Photography Tips

Make a snap into a photo

300dpi, 2mb file, pixels, high resolution image…..
These terms may seem really daunting but producing a great quality photo is simple with a few easy to follow tips!

They say a picture is worth a thousand words, so what message do you want to get across to your viewers? For example, an image of an empty church does not convey the message that you have just had a sold-out concert - it makes the viewer question where the people are.

It is important to ask yourself: Who is the photo for? What it is about? What should people be wearing? Try to be creative when positioning your subject. For instance, taking a photo of the back of people’s heads in a church does not make an interesting shot; try taking a photo of them from the front.

Try to interact with people when photographing them – making jokes or chatting to them while taking the photo can help them relax. Also, when taking a group shot, make sure that everyone is looking at YOU! If one or two people are looking in a different direction, this can ruin the impact of your image. Two ways to try and combat this are:  Firstly to give your group instructions about when to be looking at the camera (when you are not using flash they may not realise when you are taking the picture). Secondly, take more than one shot of the same group. Not only will this ensure you should have an image with them all looking in the same direction but, inevitably, people blink, so you should be able to capture a shot with everyone looking awake!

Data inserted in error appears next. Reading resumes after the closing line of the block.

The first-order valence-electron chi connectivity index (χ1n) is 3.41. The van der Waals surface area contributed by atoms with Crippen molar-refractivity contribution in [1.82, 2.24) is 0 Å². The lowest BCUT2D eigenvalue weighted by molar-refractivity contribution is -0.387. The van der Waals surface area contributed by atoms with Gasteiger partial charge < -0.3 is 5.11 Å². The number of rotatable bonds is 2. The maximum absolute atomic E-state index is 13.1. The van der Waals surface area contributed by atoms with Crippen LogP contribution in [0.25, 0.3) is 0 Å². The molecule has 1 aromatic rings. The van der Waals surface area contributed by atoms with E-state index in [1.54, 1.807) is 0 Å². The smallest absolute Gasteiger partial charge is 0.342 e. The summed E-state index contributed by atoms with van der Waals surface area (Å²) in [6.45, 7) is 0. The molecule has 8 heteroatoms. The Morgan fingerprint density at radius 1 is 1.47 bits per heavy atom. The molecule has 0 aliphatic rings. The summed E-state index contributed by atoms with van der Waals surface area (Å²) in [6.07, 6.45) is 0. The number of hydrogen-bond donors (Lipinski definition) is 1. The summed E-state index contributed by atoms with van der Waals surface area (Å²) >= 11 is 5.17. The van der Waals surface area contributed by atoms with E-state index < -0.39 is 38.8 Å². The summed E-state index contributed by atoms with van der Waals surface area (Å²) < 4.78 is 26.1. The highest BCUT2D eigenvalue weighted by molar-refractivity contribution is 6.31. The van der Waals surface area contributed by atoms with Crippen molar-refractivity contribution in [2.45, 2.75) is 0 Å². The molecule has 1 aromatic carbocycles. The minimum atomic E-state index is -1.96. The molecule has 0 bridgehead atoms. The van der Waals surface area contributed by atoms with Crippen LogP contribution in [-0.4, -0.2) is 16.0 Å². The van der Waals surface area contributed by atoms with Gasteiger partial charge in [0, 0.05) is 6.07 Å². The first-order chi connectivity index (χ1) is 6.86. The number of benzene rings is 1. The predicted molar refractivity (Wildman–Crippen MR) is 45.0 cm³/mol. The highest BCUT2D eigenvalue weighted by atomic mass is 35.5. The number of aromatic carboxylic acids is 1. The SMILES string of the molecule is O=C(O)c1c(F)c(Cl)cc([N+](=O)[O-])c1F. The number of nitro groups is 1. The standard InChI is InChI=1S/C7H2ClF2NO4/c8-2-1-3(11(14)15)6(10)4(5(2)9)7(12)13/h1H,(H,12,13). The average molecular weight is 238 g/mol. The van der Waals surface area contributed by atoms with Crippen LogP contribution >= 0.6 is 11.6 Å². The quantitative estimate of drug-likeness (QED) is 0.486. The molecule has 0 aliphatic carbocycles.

When taking a photo decide what you want in the image and think what you want to leave out. Clutter can be a problem in images and create a lack of emphasis. Simply moving your subject to an area with a less distracting background keeps the emphasis where it needs to be - on the subject. Another detail to consider is objects in the background that perhaps make the subject look odd. For example if you take a photo of someone with a tree behind them, try to be careful about branches looking as though they are coming out of the subject’s head. Or, if there is a speaker who is talking on a serious topic, make sure there are no signs in the shot that would lead to humour. Check for these sorts of objects before taking the shot and, if needed, change position or angle.

When people look at a photo the eye searches for a point of focus, so when taking the photo think about empty space! If you are taking a photo of a person and there is nothing around them, then crop in a bit tighter to add more focus on the subject. However, if you want to feature your subject in context, think about what is relevant to portray this. For example, if you were taking pictures of a Fair Trade event in your church, think about placing your subject in front of the stalls with Fair Trade products or, if you have a banner for the event, ask them to stand in front of this.

If you want to take a photo of a group of people, think about where you can have them positioned to make the shot more interesting. What about having them positioned on a staircase at different heights, rather than in a straight line? If you do place them in a straight line, make sure when taking the photo that your camera is straight and that your subjects do not look like they are about to fall over.

Lighting is important when taking your photo. If an image is too bright detail will be washed out and show as white space. If it is too dark, your subject could meld into the shadows.

Think about what light is available – if the weather is good, try to go outside, as natural light is the best form. However, be careful of having your subject facing direct sunlight which may make them squint. Also, when the sun is at its highest, the light can be quite harsh, adding dark shadows which are not always flattering for your subject. Try to move your subject into a shaded area to achieve a softer light.

Be careful about taking photos into the sun because this can cause sun spots to appear on your images and can possibly wash out your subject. Also, avoid taking pictures with people standing in front of a window, you will find this will cause your subject to be completely in shadow.